Given the despicable behavior of those Wisconsin Republicans entrusted with the welfare of the people, and the cowardice of the White House and the national Democratic Party in general in dealing with the horrific way that working class men and women have been treated in that state, one thing becomes more and more obvious:

Support for the working class is going to have to come from the working-class itself.


Now is a perfect time – and many across the country have risen to this challenge – for holding rallies in support of the public employees in Wisconsin. They realize that this is not going to stop with them, but is part of the ongoing war on ordinary men and women, on the creation of a permanent underclass.

The man or woman who sits back and says, “What happens in Wisconsin doesn’t affect me here” is living in a fool’s paradise.


Because they are coming after all of us, my friend. Whether we are on Social Security, Medicare, have unemployment benefits, have kids in public schools, or use public libraries.

So here we are in Fayetteville, still the most progressive (whatever that word means on any particular day) city in Northwest Arkansas. We have many blue-collar workers, whether they be union or not. We have a large creative and activist community which supports the rights of workers. We have a large number of students who support the cause.


There are certainly a number of elected officials who might be willing to attend such a rally.

Now is the time for a Fayetteville Solidarity Rally.

Right out in the open, maybe on the streets in front of the old Washington County Courthouse? At any rate, somewhere one can accommodate a large number of folks carrying American flags and pro-worker banners. I personally favor, “Honk if you love Jesus and Collective Bargaining,” but that’s just me.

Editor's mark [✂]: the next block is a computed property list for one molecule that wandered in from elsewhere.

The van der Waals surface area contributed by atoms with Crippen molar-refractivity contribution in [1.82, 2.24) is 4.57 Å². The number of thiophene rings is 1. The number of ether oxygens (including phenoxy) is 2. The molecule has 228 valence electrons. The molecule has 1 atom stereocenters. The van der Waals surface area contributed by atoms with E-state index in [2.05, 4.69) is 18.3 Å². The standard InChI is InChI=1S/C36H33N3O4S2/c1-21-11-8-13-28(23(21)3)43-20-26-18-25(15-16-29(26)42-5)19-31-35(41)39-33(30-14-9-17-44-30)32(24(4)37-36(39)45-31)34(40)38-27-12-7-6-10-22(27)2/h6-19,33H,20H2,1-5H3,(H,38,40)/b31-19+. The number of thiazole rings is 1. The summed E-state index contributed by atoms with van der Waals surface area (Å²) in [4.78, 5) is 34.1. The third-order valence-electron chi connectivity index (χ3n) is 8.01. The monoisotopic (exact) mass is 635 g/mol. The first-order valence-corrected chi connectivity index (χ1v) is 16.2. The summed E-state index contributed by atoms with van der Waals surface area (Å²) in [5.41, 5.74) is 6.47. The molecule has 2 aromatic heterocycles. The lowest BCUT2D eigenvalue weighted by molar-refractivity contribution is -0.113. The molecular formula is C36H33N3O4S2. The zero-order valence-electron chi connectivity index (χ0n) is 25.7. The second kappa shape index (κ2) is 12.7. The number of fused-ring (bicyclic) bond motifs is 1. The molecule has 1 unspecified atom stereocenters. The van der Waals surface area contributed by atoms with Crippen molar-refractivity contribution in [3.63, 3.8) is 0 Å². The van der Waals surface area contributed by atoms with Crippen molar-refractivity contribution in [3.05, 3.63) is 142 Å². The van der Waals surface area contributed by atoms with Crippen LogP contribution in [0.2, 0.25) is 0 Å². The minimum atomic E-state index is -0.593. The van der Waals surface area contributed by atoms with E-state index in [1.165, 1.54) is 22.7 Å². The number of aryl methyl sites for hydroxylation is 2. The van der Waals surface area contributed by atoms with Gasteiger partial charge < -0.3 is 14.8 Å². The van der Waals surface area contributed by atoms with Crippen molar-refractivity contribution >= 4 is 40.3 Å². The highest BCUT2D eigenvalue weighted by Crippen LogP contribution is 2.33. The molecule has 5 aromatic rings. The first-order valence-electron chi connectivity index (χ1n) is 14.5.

But the damn thing needs to be held outdoors, where people can see it, and where folks can be engaged, and they can go away with something to think about.


Nothing indoors, where folks just sort of sing and preach to the choir, and then pat each other on the back and tell themselves what a great time they had.

Local union folks also need to master the art of public access television, and reach out to folks using that medium. Good thing we have one of those stations in our town, huh?

That also means that every worker rally and get together can be taped, and shown on TV, reaching even more people.

There is just no way that you can convince me that organizers couldn’t get a large rally put together in a relatively short time, if they had a mind to.


Quote of the day: This one’s for you, Bruce Walker

Even the death of friends will inspire us as much as their lives. Their memories will be encrusted with sublime and pleasing thoughts, as moments of other men are overgrown with moss; for our friends have no place in the graveyard. – Henry David Thoreau, Civil Disobedience